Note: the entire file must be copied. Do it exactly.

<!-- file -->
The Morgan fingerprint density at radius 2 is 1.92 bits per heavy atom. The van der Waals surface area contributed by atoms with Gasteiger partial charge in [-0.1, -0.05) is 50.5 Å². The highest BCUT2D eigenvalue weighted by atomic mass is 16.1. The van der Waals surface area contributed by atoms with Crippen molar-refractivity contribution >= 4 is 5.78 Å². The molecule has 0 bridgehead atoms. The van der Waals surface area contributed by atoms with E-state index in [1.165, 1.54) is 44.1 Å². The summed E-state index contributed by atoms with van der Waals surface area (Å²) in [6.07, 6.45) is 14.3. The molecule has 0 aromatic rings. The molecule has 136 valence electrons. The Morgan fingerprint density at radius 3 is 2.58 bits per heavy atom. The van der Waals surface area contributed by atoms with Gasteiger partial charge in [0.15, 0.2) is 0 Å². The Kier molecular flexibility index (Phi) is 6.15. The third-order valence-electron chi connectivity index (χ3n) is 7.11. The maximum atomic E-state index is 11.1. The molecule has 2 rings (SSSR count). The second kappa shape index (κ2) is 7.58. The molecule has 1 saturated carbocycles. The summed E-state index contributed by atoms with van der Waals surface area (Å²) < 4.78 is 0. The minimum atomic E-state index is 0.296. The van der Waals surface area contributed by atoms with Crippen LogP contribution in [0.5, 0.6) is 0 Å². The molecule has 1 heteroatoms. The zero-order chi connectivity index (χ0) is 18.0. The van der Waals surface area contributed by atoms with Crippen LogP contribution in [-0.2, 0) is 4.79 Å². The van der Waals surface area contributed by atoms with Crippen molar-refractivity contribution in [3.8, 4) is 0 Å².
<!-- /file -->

The Morgan fingerprint density at radius 2 is 1.92 bits per heavy atom. The van der Waals surface area contributed by atoms with Gasteiger partial charge in [-0.1, -0.05) is 50.5 Å². The highest BCUT2D eigenvalue weighted by atomic mass is 16.1. The van der Waals surface area contributed by atoms with Crippen molar-refractivity contribution >= 4 is 5.78 Å². The molecule has 0 bridgehead atoms. The van der Waals surface area contributed by atoms with E-state index in [1.165, 1.54) is 44.1 Å². The summed E-state index contributed by atoms with van der Waals surface area (Å²) in [6.07, 6.45) is 14.3. The molecule has 0 aromatic rings. The molecule has 136 valence electrons. The Morgan fingerprint density at radius 3 is 2.58 bits per heavy atom. The van der Waals surface area contributed by atoms with Gasteiger partial charge in [0.15, 0.2) is 0 Å². The Kier molecular flexibility index (Phi) is 6.15. The third-order valence-electron chi connectivity index (χ3n) is 7.11. The maximum atomic E-state index is 11.1. The molecule has 2 rings (SSSR count). The second kappa shape index (κ2) is 7.58. The molecule has 1 saturated carbocycles. The summed E-state index contributed by atoms with van der Waals surface area (Å²) < 4.78 is 0. The minimum atomic E-state index is 0.296. The van der Waals surface area contributed by atoms with Crippen LogP contribution in [0.5, 0.6) is 0 Å². The molecule has 1 heteroatoms. The zero-order chi connectivity index (χ0) is 18.0. The van der Waals surface area contributed by atoms with Crippen LogP contribution in [-0.2, 0) is 4.79 Å². The van der Waals surface area contributed by atoms with Crippen molar-refractivity contribution in [3.8, 4) is 0 Å².